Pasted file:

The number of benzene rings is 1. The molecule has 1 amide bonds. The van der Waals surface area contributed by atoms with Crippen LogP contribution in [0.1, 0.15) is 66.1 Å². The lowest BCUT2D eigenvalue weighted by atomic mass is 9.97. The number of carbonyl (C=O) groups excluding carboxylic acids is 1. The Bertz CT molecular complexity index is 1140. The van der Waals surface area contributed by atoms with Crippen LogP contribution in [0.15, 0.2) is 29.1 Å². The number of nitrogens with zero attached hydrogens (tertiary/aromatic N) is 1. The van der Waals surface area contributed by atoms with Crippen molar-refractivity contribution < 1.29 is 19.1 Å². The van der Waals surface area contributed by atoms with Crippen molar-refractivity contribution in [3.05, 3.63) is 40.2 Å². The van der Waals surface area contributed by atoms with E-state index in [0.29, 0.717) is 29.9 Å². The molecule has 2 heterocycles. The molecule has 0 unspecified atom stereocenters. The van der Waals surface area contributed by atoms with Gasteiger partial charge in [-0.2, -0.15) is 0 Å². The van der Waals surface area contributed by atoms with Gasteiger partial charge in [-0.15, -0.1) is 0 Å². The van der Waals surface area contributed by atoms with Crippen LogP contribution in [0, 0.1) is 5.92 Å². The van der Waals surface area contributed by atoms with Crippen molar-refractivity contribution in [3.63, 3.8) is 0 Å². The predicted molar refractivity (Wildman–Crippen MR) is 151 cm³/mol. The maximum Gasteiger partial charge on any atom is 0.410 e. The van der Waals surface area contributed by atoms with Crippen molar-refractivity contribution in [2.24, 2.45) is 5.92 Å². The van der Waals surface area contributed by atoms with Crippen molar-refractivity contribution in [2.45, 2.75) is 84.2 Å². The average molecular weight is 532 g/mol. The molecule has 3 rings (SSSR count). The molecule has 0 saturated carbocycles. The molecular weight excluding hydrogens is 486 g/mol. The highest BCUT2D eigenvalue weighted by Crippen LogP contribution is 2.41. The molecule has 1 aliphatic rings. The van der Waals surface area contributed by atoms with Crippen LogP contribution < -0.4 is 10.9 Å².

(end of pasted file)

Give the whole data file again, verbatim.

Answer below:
The number of benzene rings is 1. The molecule has 1 amide bonds. The van der Waals surface area contributed by atoms with Crippen LogP contribution in [0.1, 0.15) is 66.1 Å². The lowest BCUT2D eigenvalue weighted by atomic mass is 9.97. The number of carbonyl (C=O) groups excluding carboxylic acids is 1. The Bertz CT molecular complexity index is 1140. The van der Waals surface area contributed by atoms with Crippen LogP contribution in [0.15, 0.2) is 29.1 Å². The number of nitrogens with zero attached hydrogens (tertiary/aromatic N) is 1. The van der Waals surface area contributed by atoms with Crippen molar-refractivity contribution < 1.29 is 19.1 Å². The van der Waals surface area contributed by atoms with Crippen molar-refractivity contribution in [3.05, 3.63) is 40.2 Å². The van der Waals surface area contributed by atoms with E-state index in [0.29, 0.717) is 29.9 Å². The molecule has 2 heterocycles. The molecule has 0 unspecified atom stereocenters. The van der Waals surface area contributed by atoms with Gasteiger partial charge in [-0.2, -0.15) is 0 Å². The van der Waals surface area contributed by atoms with Gasteiger partial charge in [-0.15, -0.1) is 0 Å². The van der Waals surface area contributed by atoms with Crippen LogP contribution in [0, 0.1) is 5.92 Å². The van der Waals surface area contributed by atoms with Crippen molar-refractivity contribution in [3.63, 3.8) is 0 Å². The predicted molar refractivity (Wildman–Crippen MR) is 151 cm³/mol. The maximum Gasteiger partial charge on any atom is 0.410 e. The van der Waals surface area contributed by atoms with Crippen molar-refractivity contribution in [2.24, 2.45) is 5.92 Å². The van der Waals surface area contributed by atoms with Crippen molar-refractivity contribution in [2.45, 2.75) is 84.2 Å². The average molecular weight is 532 g/mol. The molecule has 3 rings (SSSR count). The molecule has 0 saturated carbocycles. The molecular weight excluding hydrogens is 486 g/mol. The highest BCUT2D eigenvalue weighted by Crippen LogP contribution is 2.41. The molecule has 1 aliphatic rings. The van der Waals surface area contributed by atoms with Crippen LogP contribution < -0.4 is 10.9 Å².